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During these stressful times, it’s important to keep perspective. If you have concerns, please reach out to your financial professional. We wish you all good health and we will all come through this together.


Major Indexes For Week Ended 4/3/2020

Index Close Net Change % Change YTD YTD %
DJIA 21,052.53 -584.25 -2.70 -7,485.91 -26.23
NASDAQ 7,373.08 -129.30 -1.72 -1,599.52 -17.83
S&P500 2,488.65 -52.82 -2.08 -742.13 -22.97
Russell 2000 1,052.05 -79.94 -7.06 -616.42 -36.95
International 1,487.08 -62.41 -4.03 -549.86 -26.99
10-year bond 0.58% -0.16% -1.34%
30-year T-bond 1.21% -0.12% -1.15%
International index is MSCI EAFE index. Bond data reflect net change in yield, not price. Indices are unmanaged and you cannot directly invest in an index.


What Investors Should Expect And A Business Owner Alert

(April 3, 2020, 7 p.m. EST) - The latest forecasts indicate deaths nationwide from COVID-19 could peak April 15. Precisely when the worst will pass depends on adherence to social distancing, hospital utilization and other variables. Other models say the worst may not come for six or eight weeks.

The April 1 forecast from the Institute for Health Metrics and Evaluation (IHME) at the University of Washington, which is reportedly relied upon by the White House Coronavirus Task Force, indicates deaths in the U.S. from COVID-19 will peak April 16, assuming adherence to social distancing measures promulgated by states. The IHME receives funding from The Bill and Melinda Gates Foundation and the State of Washington.

Financial uncertainty may subside after the worst of the crisis passes.

Note- Uncertaintyis the range of values that is likely to include the correct projected estimate for a given data category. Larger uncertainty intervals can result from limited data availability, small studies, and conflicting data, while smaller uncertainty intervals can result from extensive data availability, large studies, and data that are consistent across sources. The model presented in this tool has a95% uncertainty intervaland is represented by the shaded area.

Wall Street's forecast for this second quarter of 2020, which began April 1, is exemplified in this prediction from Goldman Sachs Group. Goldman lowered its second-quarter forecast for U.S. economic growth from a week earlier, lowering its grim prediction for a 24% contraction to an even grimmer 34% drop in U.S. economic activity. Such a plunge is without precedent.

Almost as stunning is the recovery. Annualized, the growth rate in the third quarter is expected to be 19%! Goldman's forecast is more extreme than JP Morgan's, but they are in alignment directionally.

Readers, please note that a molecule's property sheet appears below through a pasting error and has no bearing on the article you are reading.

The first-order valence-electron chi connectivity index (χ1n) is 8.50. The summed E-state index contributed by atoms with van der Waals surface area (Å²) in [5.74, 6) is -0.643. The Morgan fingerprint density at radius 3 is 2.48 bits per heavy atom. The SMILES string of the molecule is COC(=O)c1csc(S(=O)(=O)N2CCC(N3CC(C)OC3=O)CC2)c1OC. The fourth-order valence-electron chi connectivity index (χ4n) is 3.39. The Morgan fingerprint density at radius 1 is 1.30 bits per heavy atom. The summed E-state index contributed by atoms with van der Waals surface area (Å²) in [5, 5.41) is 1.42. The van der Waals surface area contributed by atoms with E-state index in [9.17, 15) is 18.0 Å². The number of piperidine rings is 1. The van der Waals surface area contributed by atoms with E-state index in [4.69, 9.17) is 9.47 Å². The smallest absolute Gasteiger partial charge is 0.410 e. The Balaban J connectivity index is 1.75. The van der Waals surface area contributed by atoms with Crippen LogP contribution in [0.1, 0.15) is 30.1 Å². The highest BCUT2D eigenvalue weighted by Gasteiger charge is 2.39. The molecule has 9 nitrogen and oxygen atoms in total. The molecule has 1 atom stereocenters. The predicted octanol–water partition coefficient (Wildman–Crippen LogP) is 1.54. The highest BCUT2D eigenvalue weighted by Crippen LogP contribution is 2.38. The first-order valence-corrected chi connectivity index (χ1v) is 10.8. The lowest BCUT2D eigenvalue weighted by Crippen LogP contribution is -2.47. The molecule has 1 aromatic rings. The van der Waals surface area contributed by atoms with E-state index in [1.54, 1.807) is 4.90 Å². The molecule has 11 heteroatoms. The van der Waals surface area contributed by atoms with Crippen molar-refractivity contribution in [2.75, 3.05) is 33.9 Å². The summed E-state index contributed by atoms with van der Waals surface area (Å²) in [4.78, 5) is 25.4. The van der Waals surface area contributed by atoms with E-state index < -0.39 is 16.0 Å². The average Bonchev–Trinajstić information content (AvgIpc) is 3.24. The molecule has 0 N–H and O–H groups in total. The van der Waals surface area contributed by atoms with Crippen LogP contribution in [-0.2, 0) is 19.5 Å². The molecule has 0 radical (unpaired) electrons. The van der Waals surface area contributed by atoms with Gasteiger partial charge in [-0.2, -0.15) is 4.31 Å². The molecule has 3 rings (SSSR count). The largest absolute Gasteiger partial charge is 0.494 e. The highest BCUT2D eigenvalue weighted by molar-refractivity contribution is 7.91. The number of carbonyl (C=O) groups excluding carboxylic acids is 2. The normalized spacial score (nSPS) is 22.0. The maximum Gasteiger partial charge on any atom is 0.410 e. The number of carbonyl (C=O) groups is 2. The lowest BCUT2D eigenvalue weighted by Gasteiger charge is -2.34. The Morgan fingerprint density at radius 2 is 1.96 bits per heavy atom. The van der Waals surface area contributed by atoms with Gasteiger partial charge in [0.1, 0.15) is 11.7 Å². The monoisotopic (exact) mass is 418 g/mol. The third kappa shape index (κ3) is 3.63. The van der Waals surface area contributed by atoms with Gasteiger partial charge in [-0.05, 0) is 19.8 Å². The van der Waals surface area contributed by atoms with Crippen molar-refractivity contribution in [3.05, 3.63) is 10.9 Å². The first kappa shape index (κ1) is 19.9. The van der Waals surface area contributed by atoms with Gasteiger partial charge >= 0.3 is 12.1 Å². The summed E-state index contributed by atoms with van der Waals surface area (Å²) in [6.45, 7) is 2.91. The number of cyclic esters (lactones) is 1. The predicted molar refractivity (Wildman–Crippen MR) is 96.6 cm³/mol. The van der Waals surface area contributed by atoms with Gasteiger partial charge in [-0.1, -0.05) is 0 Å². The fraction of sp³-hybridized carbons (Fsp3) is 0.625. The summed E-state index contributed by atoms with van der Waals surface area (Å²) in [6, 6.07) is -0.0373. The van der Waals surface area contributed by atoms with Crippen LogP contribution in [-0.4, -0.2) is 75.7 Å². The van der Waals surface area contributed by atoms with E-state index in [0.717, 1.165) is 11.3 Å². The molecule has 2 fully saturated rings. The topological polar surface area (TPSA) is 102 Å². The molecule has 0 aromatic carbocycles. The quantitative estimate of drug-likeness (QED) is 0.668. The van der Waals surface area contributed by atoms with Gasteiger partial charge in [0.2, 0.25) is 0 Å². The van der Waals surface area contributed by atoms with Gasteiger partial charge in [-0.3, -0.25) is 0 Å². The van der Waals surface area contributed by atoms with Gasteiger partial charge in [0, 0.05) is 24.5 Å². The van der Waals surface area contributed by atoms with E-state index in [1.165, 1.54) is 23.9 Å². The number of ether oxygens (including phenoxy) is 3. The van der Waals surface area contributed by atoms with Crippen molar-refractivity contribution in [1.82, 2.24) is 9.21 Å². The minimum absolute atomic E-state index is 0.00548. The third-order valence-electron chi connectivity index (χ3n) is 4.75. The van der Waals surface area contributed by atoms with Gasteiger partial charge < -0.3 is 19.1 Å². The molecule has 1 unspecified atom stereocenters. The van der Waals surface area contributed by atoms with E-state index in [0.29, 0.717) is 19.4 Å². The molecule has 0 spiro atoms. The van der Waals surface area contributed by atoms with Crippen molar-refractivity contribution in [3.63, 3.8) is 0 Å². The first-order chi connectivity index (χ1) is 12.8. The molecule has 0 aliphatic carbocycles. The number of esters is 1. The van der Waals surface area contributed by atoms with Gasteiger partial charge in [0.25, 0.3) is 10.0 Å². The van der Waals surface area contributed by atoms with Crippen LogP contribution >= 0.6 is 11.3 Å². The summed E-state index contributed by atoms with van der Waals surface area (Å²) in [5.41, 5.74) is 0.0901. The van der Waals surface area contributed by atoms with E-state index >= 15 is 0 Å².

The bar chart shows the economic whiplash to expect, but the change will occur over weeks and not all in a day. The deadliest days will not flick a switch and the return to normalcy will take many months.

The Standard & Poor's 500 index, a benchmark of the value of America's largest 500 publicly traded companies, free markets, and a proxy for world progress, closed Friday at 2,488.65, down from 2541.46 a week ago.

While financial effects of the crisis are unfolding, the U.S. Government's response is massive. If you own a business and have questions about the Paycheck Protection Program or the CARESAct, please contact our office as soon as possible. Financial aid from the U.S. Government Small Business Administration is on a first-come, first-served basis.


The Standard & Poor's 500 (S&P 500) is an unmanaged group of securities considered to be representative of the stock market in general. It is a market-value weighted index with each stock's weight proportionate to its market value. Index returns do not include fees or expenses. Investing involves risk, including the loss of principal, and past performance is no guarantee of future results. The investment return and principal value of an investment will fluctuate so that an investor's shares, when redeemed, may be worth more or less than their original cost. Current performance may be lower or higher than the performance quoted.

Nothing contained herein is to be considered a solicitation, research material, an investment recommendation, or advice of any kind, and it is subject to change without notice. It does not take into account your investment objectives, financial situation, or particular needs. Product suitability must be independently determined for each individual investor.